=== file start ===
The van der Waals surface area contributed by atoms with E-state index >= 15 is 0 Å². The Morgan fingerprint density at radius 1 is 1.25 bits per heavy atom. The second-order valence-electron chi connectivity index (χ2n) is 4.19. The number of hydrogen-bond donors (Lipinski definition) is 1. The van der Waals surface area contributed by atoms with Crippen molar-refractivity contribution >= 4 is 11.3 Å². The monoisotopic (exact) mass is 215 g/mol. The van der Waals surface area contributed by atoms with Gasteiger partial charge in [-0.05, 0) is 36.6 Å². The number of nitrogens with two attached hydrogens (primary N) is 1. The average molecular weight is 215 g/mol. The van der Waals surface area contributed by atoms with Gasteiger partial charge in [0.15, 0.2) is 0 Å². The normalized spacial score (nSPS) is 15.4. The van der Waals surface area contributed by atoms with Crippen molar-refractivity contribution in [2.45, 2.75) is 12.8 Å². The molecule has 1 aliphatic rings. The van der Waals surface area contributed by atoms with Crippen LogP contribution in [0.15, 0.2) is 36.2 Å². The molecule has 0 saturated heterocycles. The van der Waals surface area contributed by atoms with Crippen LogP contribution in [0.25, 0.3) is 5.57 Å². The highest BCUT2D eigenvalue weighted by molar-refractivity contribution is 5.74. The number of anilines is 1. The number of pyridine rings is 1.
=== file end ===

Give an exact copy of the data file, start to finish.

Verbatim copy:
The van der Waals surface area contributed by atoms with E-state index >= 15 is 0 Å². The Morgan fingerprint density at radius 1 is 1.25 bits per heavy atom. The second-order valence-electron chi connectivity index (χ2n) is 4.19. The number of hydrogen-bond donors (Lipinski definition) is 1. The van der Waals surface area contributed by atoms with Crippen molar-refractivity contribution >= 4 is 11.3 Å². The monoisotopic (exact) mass is 215 g/mol. The van der Waals surface area contributed by atoms with Gasteiger partial charge in [-0.05, 0) is 36.6 Å². The number of nitrogens with two attached hydrogens (primary N) is 1. The average molecular weight is 215 g/mol. The van der Waals surface area contributed by atoms with Gasteiger partial charge in [0.15, 0.2) is 0 Å². The normalized spacial score (nSPS) is 15.4. The van der Waals surface area contributed by atoms with Crippen molar-refractivity contribution in [2.45, 2.75) is 12.8 Å². The molecule has 1 aliphatic rings. The van der Waals surface area contributed by atoms with Crippen LogP contribution in [0.15, 0.2) is 36.2 Å². The molecule has 0 saturated heterocycles. The van der Waals surface area contributed by atoms with Crippen LogP contribution in [0.25, 0.3) is 5.57 Å². The highest BCUT2D eigenvalue weighted by molar-refractivity contribution is 5.74. The number of anilines is 1. The number of pyridine rings is 1.